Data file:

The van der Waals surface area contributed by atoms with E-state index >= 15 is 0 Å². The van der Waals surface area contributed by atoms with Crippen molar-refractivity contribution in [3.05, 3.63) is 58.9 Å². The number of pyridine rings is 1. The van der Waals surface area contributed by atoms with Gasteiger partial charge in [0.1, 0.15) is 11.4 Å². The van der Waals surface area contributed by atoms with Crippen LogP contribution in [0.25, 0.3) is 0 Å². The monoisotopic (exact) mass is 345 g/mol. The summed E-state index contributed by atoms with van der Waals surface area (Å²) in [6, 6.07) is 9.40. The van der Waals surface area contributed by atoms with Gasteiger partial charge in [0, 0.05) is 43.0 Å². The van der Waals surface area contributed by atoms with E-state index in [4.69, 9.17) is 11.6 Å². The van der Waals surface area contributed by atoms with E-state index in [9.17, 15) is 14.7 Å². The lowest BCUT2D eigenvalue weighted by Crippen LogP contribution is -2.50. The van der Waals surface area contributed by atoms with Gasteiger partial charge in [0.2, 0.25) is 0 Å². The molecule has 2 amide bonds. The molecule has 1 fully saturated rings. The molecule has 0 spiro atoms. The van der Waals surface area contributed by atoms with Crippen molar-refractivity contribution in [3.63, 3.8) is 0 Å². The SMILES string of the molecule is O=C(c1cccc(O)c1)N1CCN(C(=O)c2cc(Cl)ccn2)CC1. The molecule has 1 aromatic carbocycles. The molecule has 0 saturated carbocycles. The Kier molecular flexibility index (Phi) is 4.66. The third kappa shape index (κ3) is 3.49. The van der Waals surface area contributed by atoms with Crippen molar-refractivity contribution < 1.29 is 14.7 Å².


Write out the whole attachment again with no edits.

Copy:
The van der Waals surface area contributed by atoms with E-state index >= 15 is 0 Å². The van der Waals surface area contributed by atoms with Crippen molar-refractivity contribution in [3.05, 3.63) is 58.9 Å². The number of pyridine rings is 1. The van der Waals surface area contributed by atoms with Gasteiger partial charge in [0.1, 0.15) is 11.4 Å². The van der Waals surface area contributed by atoms with Crippen LogP contribution in [0.25, 0.3) is 0 Å². The monoisotopic (exact) mass is 345 g/mol. The summed E-state index contributed by atoms with van der Waals surface area (Å²) in [6, 6.07) is 9.40. The van der Waals surface area contributed by atoms with Gasteiger partial charge in [0, 0.05) is 43.0 Å². The van der Waals surface area contributed by atoms with E-state index in [4.69, 9.17) is 11.6 Å². The van der Waals surface area contributed by atoms with E-state index in [9.17, 15) is 14.7 Å². The lowest BCUT2D eigenvalue weighted by Crippen LogP contribution is -2.50. The van der Waals surface area contributed by atoms with Gasteiger partial charge in [0.2, 0.25) is 0 Å². The molecule has 2 amide bonds. The molecule has 1 fully saturated rings. The molecule has 0 spiro atoms. The van der Waals surface area contributed by atoms with Crippen molar-refractivity contribution in [3.63, 3.8) is 0 Å². The SMILES string of the molecule is O=C(c1cccc(O)c1)N1CCN(C(=O)c2cc(Cl)ccn2)CC1. The molecule has 1 aromatic carbocycles. The molecule has 0 saturated carbocycles. The Kier molecular flexibility index (Phi) is 4.66. The third kappa shape index (κ3) is 3.49. The van der Waals surface area contributed by atoms with Crippen molar-refractivity contribution < 1.29 is 14.7 Å².